Michael Houlihan and Bonnie Harvey – Workplace Culture Experts & Barefoot Wine Founders

By Michael Houlihan and Bonnie Harvey – Workplace Culture Experts & Barefoot Wine Founders

Brand Performance Is Determined by Recognition, History, and Placement

Brand Performance Is Determined by Recognition, History, and Placement 150 150 MIchael and Bonnie Harvey

Yesterday, we ran into a new brand. Literally! It was on the floor of our local grocery store, right in the middle of the aisle. We had to maneuver our cart around it just to avoid an accident. But, we noticed a new brand in the process! We found out later that it wasn’t selling fast enough after being on the shelf for months, so it was getting closed out and discontinued. And the store knew that making people “trip” on it would help get rid of it—and fast. In other words, people wouldn’t have to be aware of the brand or be on the lookout for it. They’d just inevitably see it. And we did! It worked!

We wondered why that brand builder didn’t introduce his brand with a floor stack display in the first place. Getting yourself into a store is by no means a guarantee of success. In fact, it’s dangerous, because the store is now measuring your brand’s performance, starting with the day your product arrives in the store and ending with the day it leaves checkout. That timeframe is the speed of the “turn.” In other words, it’s how quickly your brand moves in that specific store.

We understand how difficult it is to get on the floor in a new store without recognition and history. That’s why we recommend that brand builders start slow, building a history of rapid growth—even if that growth is in just a few stores. We like to say, in the beginning, don’t sell your product farther than you can drive in a day. Why? Because your brand’s future performance is at stake!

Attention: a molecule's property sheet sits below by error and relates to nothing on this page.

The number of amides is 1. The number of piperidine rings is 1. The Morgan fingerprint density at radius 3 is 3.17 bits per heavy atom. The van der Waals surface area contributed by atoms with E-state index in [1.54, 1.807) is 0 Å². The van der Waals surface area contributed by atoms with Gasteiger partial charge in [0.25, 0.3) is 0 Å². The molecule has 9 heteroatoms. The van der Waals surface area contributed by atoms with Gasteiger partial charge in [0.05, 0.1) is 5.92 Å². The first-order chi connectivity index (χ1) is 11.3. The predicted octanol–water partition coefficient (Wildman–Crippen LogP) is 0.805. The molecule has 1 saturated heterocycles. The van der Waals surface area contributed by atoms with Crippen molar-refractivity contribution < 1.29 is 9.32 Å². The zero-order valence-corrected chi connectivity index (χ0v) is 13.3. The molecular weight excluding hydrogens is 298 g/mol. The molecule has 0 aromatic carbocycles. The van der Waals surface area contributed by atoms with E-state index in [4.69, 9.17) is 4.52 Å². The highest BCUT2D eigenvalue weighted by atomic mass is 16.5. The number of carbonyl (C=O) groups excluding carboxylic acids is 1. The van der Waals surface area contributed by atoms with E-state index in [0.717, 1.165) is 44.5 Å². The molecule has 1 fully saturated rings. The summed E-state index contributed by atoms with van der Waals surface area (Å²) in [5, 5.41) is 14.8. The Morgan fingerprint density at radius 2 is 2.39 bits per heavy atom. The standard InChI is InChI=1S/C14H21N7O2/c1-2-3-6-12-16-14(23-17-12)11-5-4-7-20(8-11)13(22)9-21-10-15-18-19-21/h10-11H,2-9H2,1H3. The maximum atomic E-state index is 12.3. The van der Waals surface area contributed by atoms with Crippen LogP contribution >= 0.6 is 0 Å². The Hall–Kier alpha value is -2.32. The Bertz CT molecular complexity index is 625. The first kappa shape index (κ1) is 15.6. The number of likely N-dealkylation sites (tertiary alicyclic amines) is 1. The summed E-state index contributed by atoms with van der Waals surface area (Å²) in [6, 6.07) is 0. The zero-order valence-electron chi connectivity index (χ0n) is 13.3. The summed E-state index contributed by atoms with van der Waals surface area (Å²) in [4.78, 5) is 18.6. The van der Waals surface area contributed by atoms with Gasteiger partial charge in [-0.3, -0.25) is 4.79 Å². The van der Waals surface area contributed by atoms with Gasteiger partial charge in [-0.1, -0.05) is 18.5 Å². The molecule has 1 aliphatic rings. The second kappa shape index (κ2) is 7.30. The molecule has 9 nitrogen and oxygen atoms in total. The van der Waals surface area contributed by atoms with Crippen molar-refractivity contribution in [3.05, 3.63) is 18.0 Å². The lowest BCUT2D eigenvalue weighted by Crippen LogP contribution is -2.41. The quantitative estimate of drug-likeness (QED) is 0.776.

Your Product is Lost on the Shelf. Once you have shelf space, go to that store at least twice a week. Find any reason why your product isn’t selling. You’re up against the clock! Your brand needs the volume in order to validate a display stack. The attention you’ll have to put into just merchandising in these initial stages will prevent brand expansion. But you shouldn’t try to expand until you excel in your first few stores. Through demos, neighborhood events, or in-store sampling, get that store’s customers to buy your brand—quickly! That brand we ran into clearly did not.

Your Reputation Precedes You. After your product flies off the shelf, then you are in a better position to propose a floor display. Even still, you must be persistent and visit the store regularly. Think of it this way—you’re investing in your reputation, even though the merchandising overhead can push you into the negative. You want that specific store to think of your brand as a “hot mover!” And, take note of the display volume sold over the selling period. That is the most important performance report your next retailer will want to see. They will use this to decide whether or not you get into that next store at all, or claim that sought-after floor space. The more floor space, the better the chances your product will sell.

And the Rich Get Richer! After enough effective floor displays, new opportunities will begin to soar. Larger displays from retailers will create heightened brand awareness, quicker brand growth, and of course, more sales. People will see you as a display brand. Unless you can pay large sums for slotting allowances (where legal), you have to earn your way up to this status.

These are only a few reasons why it’s crucial to be a big hit in a small place right off the bat, and double up on your incremental achievements. Happy selling!

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